Spruce Cone Collecting

Blake Votilla at the top of a spruce tree, collecting cones that will be replanted to help restore forests decimated by wildfires.

Thanks to Hilary Swift (last seen in these pages as a photographer, now also as a writer) and the New York Times for this series:

Seasonal workers climb tree after tree to collect seeds that will eventually help regrow forests, an effort that could get the country closer to its climate goals

Some of the cones collected get sent to a nursery outside of Boise, Idaho, where the seeds from the cones are stored or replanted.

MOAB, Utah — Blake Votilla stared up at the 120-foot spruce tree. He strapped braces with four-inch spurs to his shins and clipped two large red plastic sacks on his climbing harness. Reggaeton blasted from a portable speaker on his hip.

Then he embraced the tree with his gloved hands, sticky from sap, lifting his left leg up first, driving the spur into the cracks of the bark to hoist himself up.

Mr. Votilla, 30, was here in the Manti-La Sal National Forest, which covers stretches of Utah and Colorado and is known for its Engelmann spruce trees, as part of a federal program that hires contractors to climb the trees and collect their cones. The seeds from the cones are sent around the country and ultimately get planted to regrow forests that have been decimated by wildfire or deforestation. These efforts have become more urgent at a time when the rate and intensity of forest fires have increased and the country is attempting to meet ambitious climate goals.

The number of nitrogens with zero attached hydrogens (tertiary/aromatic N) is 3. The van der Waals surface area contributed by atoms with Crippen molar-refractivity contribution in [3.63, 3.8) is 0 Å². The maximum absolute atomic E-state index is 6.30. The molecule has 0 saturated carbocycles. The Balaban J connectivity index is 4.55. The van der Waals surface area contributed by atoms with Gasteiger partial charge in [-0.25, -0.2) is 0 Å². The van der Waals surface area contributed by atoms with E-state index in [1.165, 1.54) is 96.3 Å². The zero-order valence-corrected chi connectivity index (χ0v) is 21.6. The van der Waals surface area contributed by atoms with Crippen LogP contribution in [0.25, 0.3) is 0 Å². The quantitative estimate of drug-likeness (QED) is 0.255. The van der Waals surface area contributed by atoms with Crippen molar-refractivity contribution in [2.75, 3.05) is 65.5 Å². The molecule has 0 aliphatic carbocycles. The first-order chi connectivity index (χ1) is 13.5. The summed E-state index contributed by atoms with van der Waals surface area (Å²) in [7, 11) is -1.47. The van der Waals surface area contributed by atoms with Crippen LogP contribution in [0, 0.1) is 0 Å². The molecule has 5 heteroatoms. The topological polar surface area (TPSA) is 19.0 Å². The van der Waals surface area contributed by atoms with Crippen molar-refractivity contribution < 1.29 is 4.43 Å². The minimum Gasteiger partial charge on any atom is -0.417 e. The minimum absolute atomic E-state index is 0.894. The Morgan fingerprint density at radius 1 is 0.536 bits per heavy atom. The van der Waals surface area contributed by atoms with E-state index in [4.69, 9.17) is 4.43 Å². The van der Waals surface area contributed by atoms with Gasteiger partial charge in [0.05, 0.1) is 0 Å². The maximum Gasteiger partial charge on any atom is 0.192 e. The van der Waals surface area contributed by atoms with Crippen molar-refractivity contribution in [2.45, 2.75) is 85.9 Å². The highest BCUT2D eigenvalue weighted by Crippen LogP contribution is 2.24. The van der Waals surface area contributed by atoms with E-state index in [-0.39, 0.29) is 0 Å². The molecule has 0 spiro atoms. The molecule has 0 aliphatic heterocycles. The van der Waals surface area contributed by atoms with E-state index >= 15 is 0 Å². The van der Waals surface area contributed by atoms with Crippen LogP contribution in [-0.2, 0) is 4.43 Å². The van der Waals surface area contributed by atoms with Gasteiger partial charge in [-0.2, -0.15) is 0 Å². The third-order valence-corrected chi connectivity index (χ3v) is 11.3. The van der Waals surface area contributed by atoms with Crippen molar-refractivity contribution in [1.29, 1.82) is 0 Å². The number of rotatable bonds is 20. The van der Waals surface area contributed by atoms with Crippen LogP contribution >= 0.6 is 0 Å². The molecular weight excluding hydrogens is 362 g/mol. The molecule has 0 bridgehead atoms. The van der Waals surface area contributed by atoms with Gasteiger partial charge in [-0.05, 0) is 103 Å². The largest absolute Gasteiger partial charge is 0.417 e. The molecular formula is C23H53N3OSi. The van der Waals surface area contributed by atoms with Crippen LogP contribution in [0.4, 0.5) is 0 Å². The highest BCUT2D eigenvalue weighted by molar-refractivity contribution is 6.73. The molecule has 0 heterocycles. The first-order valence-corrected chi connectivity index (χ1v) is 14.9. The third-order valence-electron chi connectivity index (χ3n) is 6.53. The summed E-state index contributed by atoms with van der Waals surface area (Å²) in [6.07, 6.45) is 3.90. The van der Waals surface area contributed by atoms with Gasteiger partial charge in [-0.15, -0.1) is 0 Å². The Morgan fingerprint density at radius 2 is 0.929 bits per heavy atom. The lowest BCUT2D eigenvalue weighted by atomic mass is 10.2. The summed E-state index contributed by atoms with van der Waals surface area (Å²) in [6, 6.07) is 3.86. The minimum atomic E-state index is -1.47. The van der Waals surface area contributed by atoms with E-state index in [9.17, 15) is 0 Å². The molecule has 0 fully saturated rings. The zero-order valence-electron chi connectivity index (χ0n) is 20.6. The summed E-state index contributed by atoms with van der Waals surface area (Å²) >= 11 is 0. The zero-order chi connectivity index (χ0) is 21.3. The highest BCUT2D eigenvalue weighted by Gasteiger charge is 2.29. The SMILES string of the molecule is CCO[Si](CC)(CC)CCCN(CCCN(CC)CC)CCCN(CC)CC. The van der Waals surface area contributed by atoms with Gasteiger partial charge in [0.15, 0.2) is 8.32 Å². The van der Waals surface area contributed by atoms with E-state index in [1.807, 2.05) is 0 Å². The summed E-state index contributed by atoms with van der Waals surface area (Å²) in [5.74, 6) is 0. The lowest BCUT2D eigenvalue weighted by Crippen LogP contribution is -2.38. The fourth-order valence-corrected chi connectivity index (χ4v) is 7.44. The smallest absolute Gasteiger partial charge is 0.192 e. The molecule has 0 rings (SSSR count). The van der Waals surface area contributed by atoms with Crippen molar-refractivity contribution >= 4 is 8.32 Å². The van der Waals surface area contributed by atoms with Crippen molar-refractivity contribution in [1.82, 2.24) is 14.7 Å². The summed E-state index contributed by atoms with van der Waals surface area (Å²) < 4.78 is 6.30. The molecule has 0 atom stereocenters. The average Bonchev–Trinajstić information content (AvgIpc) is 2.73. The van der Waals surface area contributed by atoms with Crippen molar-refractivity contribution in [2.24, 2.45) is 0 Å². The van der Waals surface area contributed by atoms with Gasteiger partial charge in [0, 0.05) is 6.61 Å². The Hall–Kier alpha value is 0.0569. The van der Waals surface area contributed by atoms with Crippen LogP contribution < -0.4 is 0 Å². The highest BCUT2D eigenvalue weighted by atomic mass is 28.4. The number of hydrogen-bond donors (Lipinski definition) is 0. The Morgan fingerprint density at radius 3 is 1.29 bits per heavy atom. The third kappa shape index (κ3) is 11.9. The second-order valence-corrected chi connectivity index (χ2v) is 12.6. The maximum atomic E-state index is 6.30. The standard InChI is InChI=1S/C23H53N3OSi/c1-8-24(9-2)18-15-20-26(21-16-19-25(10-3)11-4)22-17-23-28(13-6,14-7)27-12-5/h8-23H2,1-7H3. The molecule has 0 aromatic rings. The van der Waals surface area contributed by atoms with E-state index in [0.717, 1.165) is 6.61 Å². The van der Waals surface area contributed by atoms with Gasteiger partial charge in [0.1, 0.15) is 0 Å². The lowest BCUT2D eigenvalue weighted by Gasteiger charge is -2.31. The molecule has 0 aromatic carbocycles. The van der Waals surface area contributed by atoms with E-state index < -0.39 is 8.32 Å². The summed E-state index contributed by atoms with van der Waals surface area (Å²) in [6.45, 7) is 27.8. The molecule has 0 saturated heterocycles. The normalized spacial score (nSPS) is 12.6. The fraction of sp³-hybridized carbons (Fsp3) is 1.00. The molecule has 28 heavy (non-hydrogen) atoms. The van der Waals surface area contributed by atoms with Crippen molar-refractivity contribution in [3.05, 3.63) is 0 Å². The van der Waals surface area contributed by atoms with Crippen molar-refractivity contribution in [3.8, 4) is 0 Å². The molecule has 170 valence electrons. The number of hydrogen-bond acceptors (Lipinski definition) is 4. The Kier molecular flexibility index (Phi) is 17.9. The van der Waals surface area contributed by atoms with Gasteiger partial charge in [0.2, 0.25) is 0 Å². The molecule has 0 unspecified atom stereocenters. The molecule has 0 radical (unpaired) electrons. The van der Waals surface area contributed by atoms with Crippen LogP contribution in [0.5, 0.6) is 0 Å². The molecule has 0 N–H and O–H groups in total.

“I think it’s one of the most important things we could be doing right now,” said Patrick Murphy, a forest ecologist for the U.S. Forest Service, “especially with all the large-scale fires that have been going on and the backlog of reforestation that’s needed.”

This fall, I made the drive to Manti-La -Sal from Moab, Utah — an outdoor lover’s mecca famous for its red rocks and canyons — to document the collection process. The forest is one of many areas in the western United States where cones are collected. When trees are replanted after a wildfire, officials typically choose trees that are as close to what was originally there to help maintain the natural ecosystem. The workers travel around, rotating through forests seasonally, similar to crop rotation…

Read the whole story here.

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